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Old 12-26-2023, 04:41 AM   #29
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Yes, stocks are expensive right now. The SP500 PE ratio is 26.27 right now, while the historical mean is 16.04 according to https://www.multpl.com/s-p-500-pe-ratio

“Reversion to the mean is the iron rule of the financial markets.” — John C. Bogle.
On that graph of 12 month trailing PE click on graph for last 20 years. Mean looks like maybe 22 and minimum looks like 15. You are going to wait for a while for trailing PE of 16

Do not forget that we are comming from period of earnings recession. Things don't look crazy to me.
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Old 12-26-2023, 05:24 AM   #30
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Now look at forward PE (Not trailing) and all the sudden that graph looks pretty good.

https://www.gurufocus.com/economic_i...rward-estimate
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Old 12-26-2023, 06:01 AM   #31
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I've been slowly rebalancing this month as I'm preparing to take RMDs next year.

Oh, and Bogle lives in the hearts and minds of all of us who use index funds as our core portfolio holdings. Stay the course my friends and don't let the noise bother you.
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Old 12-26-2023, 08:27 AM   #32
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Used to sell and withdraw once a quarter. It’s gone screwy since 2020 as I have troubles spending since then.
I need Robbie back to post those BTD inspirations. Going to use this run up to pay off the HELOC I took out to help DD2 buy her house.

That sounds like a perfectly reasonable "rebalance" to me!
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Old 12-29-2023, 07:03 PM   #33
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Getting that feeling in my gut again. The S&P just feels to frothy so I’m “Aggressively Rebalancing” and pulling all 2024 spending from equities this week. No math. No expert recommendations. No Technicals. Just gut feeling.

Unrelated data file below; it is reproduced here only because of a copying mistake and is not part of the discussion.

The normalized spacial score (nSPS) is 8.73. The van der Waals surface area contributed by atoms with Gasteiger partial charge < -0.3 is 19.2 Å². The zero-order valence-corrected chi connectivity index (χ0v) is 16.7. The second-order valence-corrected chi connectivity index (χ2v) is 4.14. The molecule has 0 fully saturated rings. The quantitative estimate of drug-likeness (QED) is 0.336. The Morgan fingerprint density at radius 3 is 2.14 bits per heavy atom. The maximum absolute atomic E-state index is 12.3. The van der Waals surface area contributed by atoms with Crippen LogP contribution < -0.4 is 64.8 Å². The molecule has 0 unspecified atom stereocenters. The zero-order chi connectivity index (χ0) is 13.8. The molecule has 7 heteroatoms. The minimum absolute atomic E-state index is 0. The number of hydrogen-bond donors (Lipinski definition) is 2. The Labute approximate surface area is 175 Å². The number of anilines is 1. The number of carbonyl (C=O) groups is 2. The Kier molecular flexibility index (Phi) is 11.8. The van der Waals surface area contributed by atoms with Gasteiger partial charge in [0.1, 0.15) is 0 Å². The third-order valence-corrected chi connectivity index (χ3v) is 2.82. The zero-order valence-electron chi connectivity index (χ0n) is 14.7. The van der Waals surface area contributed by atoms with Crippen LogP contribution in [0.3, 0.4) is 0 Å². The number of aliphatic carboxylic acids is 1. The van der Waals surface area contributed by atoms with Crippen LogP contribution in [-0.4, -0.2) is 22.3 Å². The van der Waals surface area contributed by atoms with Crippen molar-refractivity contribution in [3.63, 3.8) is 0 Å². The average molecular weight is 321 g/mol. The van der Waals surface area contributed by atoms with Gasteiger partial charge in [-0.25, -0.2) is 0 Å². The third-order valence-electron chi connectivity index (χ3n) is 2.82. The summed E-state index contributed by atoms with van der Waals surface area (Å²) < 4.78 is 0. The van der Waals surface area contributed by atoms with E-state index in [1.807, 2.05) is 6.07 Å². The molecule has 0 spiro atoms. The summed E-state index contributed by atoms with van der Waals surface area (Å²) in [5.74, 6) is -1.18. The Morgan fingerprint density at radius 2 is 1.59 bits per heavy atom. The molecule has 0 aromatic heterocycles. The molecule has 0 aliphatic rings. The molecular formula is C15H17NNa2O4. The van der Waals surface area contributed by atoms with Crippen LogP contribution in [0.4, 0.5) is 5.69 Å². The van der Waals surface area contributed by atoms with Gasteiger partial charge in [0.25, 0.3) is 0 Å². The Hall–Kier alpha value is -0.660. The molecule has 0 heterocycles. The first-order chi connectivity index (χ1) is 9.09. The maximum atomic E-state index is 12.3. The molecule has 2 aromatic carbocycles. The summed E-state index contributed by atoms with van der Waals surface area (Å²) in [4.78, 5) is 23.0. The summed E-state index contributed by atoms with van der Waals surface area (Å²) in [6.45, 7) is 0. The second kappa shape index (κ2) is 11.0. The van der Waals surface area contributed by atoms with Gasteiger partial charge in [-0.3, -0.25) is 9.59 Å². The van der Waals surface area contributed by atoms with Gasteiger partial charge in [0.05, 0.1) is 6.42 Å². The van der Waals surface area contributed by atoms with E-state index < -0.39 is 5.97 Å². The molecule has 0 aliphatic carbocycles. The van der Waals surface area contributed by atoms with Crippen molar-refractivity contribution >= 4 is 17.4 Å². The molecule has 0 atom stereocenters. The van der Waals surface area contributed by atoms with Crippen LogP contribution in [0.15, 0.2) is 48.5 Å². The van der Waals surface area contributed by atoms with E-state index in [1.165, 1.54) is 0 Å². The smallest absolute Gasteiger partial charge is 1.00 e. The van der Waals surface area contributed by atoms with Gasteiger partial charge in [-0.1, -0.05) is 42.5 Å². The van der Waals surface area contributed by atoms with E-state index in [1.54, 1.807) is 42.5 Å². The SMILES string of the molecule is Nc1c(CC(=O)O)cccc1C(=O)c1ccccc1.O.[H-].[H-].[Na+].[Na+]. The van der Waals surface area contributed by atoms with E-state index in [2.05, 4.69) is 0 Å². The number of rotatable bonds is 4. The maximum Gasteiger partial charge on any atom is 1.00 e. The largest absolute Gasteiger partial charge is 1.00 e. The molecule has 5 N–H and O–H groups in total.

Not really a large enough amount to make any difference really. 62/38 to 58/42 AA

It’s worked out well a few times now.
https://www.early-retirement.org/for...er-100610.html

Hope the Santa Rally continues. Might pull 2025 spending too.
Like you, in the past, I've sometimes scraped 1/3 or 1/2 of gains in sectors whose values have rocketed and seem a bit pricey, to send to cash for the next year or two withdrawals. With cash at close to 5% now, this is a lot more painless than it has been when cash was .2%.


Like you I've been a little nervous about those gains in the Nifty 7 or whatever they are called. I looked at one of my core funds, Fidelity Contrafund, and it is almost up 40% and is highly weighted, like the index, on those top 7 S&P stocks. So I sold about half of the gains, and stuck them in small/mid cap and a fairly long intermediate Treasury fund, to increase bond duration.

Otherwise, I did more work than I've done since 2015 before semi-retirement, and got rid of 9 funds scattered across 5 accounts by consolidating smaller bond and stock fund holdings. If it's not at least 3.5% of my total portfolio, it's not worth holding, and by 2025 I want to increase that criteria to 5%. My Quicken holdings, including the stocks, fit on one screen now! It's a little complicated by money scattered across 5 accounts, but it used to be 6 accounts (I'm not counting two extremely small Roth IRAs) and I can move the DW's Etrade IRA roll-over to her main Fidelity IRA account next year, to simplify even more.